Rabbit nuggets should be a good quality high-fibre pellets or nuggets. Muesli should be avoided because it increases the risk of dental disease.
In some pet shops there are lots of products like ‘rabbit carrot sticks’ or different types of milky treats which are not healthy at all for your rabbit. Nearly all of them have ingredients such as flour, eggs, colours and preservatives, which are not natural foods and should be completely avoided if you want to keep your pet rabbit in good health.
We’re just twitching to meet all your beautiful bunnies during Rabbit Awareness Week!
Rabbits are increasingly popular family pets with their playful nature and cottontail companionship; but they do require careful looking after and an annual health check is so important.
FREE Health Checks For Small Furries
During Rabbit Awareness Week, running between 9th to the 17th May 2015, all easipetcare Main Centres are offering FREE health checks to our small furry friends which include rabbits and guinea pigs. Our veterinary nurses will check their nails, ears, weight and offer advice on diet, behaviour and how to keep them in tip top condition.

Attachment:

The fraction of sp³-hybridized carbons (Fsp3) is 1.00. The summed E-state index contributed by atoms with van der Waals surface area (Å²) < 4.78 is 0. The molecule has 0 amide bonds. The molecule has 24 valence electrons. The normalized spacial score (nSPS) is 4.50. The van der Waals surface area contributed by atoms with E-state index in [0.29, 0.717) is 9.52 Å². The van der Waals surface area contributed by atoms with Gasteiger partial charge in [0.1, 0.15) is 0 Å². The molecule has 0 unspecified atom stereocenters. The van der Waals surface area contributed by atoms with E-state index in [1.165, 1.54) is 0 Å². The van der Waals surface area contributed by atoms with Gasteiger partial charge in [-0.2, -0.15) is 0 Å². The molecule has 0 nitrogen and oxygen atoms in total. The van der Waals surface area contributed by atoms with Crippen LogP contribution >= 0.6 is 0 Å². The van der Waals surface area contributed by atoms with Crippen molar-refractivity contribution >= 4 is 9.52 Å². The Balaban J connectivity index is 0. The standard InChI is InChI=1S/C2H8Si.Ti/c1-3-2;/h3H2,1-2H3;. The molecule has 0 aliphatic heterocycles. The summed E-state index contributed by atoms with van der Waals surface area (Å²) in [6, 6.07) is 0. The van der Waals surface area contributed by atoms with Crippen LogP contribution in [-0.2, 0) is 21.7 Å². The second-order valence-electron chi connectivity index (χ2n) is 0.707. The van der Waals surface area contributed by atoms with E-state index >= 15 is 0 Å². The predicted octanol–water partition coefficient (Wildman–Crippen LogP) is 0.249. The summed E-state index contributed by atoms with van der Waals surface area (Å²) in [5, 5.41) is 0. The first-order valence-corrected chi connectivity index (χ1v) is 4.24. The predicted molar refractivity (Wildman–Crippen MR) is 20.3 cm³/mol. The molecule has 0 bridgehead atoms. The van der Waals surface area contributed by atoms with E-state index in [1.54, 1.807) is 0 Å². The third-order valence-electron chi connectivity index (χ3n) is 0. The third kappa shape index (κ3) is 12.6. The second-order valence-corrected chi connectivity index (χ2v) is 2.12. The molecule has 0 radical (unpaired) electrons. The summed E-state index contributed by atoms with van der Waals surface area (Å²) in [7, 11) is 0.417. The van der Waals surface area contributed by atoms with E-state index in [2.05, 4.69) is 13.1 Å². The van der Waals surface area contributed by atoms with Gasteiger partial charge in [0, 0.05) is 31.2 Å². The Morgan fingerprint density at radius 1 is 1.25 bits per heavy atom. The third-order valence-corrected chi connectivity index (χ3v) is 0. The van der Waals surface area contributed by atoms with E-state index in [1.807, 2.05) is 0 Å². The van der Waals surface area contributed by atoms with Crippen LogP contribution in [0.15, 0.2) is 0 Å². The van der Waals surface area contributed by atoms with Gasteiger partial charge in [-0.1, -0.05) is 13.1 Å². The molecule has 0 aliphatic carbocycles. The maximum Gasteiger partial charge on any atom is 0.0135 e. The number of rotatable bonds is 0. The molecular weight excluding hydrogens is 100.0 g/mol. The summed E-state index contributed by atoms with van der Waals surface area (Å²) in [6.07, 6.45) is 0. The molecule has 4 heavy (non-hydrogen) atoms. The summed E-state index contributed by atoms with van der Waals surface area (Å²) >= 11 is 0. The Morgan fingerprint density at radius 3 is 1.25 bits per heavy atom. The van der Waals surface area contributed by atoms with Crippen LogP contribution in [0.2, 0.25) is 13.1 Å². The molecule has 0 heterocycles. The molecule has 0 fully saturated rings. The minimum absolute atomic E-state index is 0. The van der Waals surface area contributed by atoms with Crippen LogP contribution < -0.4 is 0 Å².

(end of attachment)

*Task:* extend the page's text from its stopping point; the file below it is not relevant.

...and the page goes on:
Hop Into easipetcare For Your Rabbit’s Vaccination – only £20
To celebrate our Bunny Bonanza, throughout the month of May we’ll be offering rabbit vaccinations for the special price of £20 ( £15 at Derby) ensuring your rabbit is protected against the fatal conditions of myxomatosis and Rabbit Haemorrhagic Disease (RHD).
Now you can ensure your brilliant bunny is protected at an amazingly low cost, from the vets who care.
Save 10% off Rabbit Neutering
You can further support your rabbit’s health by having them neutered. When you visit easipetcare during Rabbit Awareness Week for your health check, ask about the benefit of neutering your rabbit and receive a 10% voucher off neutering at easipetcare.
As a responsible rabbit owner you will be shocked to learn that over 67,000 bunnies end up in pet rescue centres each year. By looking after your rabbit you are playing an important role in caring for these beautiful pets, for which we send our thanks.
Here are some great tips for your rabbit from Anna, one of our fabulous Animal Nursing Assistants who loves all things fluffy and furry:
● Ensure that your rabbit is on a healthy and balanced diet .
● Every rabbit should be vaccinated and neutered.
● If you notice any changes in your rabbit’s normal behaviour or eating habits, contact your local vets as soon as possible.